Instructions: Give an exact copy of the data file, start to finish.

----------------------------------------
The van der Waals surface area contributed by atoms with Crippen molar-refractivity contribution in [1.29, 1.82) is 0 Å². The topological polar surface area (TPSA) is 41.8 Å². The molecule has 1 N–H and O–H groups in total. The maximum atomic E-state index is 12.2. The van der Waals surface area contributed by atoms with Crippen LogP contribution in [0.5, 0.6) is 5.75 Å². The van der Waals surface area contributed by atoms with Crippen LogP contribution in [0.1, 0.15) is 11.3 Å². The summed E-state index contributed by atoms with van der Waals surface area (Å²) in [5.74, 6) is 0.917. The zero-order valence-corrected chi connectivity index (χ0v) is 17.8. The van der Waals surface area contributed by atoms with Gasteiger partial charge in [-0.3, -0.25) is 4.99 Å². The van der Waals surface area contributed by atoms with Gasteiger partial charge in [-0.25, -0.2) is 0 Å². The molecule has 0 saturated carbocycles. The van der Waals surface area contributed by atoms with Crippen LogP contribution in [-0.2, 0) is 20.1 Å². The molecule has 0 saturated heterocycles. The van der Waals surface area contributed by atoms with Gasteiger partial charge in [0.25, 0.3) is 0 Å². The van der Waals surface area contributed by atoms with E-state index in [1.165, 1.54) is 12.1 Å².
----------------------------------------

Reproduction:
The van der Waals surface area contributed by atoms with Crippen molar-refractivity contribution in [1.29, 1.82) is 0 Å². The topological polar surface area (TPSA) is 41.8 Å². The molecule has 1 N–H and O–H groups in total. The maximum atomic E-state index is 12.2. The van der Waals surface area contributed by atoms with Crippen LogP contribution in [0.5, 0.6) is 5.75 Å². The van der Waals surface area contributed by atoms with Crippen LogP contribution in [0.1, 0.15) is 11.3 Å². The summed E-state index contributed by atoms with van der Waals surface area (Å²) in [5.74, 6) is 0.917. The zero-order valence-corrected chi connectivity index (χ0v) is 17.8. The van der Waals surface area contributed by atoms with Gasteiger partial charge in [-0.3, -0.25) is 4.99 Å². The van der Waals surface area contributed by atoms with Gasteiger partial charge in [-0.25, -0.2) is 0 Å². The molecule has 0 saturated carbocycles. The van der Waals surface area contributed by atoms with Crippen LogP contribution in [-0.2, 0) is 20.1 Å². The molecule has 0 saturated heterocycles. The van der Waals surface area contributed by atoms with Gasteiger partial charge in [0.25, 0.3) is 0 Å². The van der Waals surface area contributed by atoms with E-state index in [1.165, 1.54) is 12.1 Å².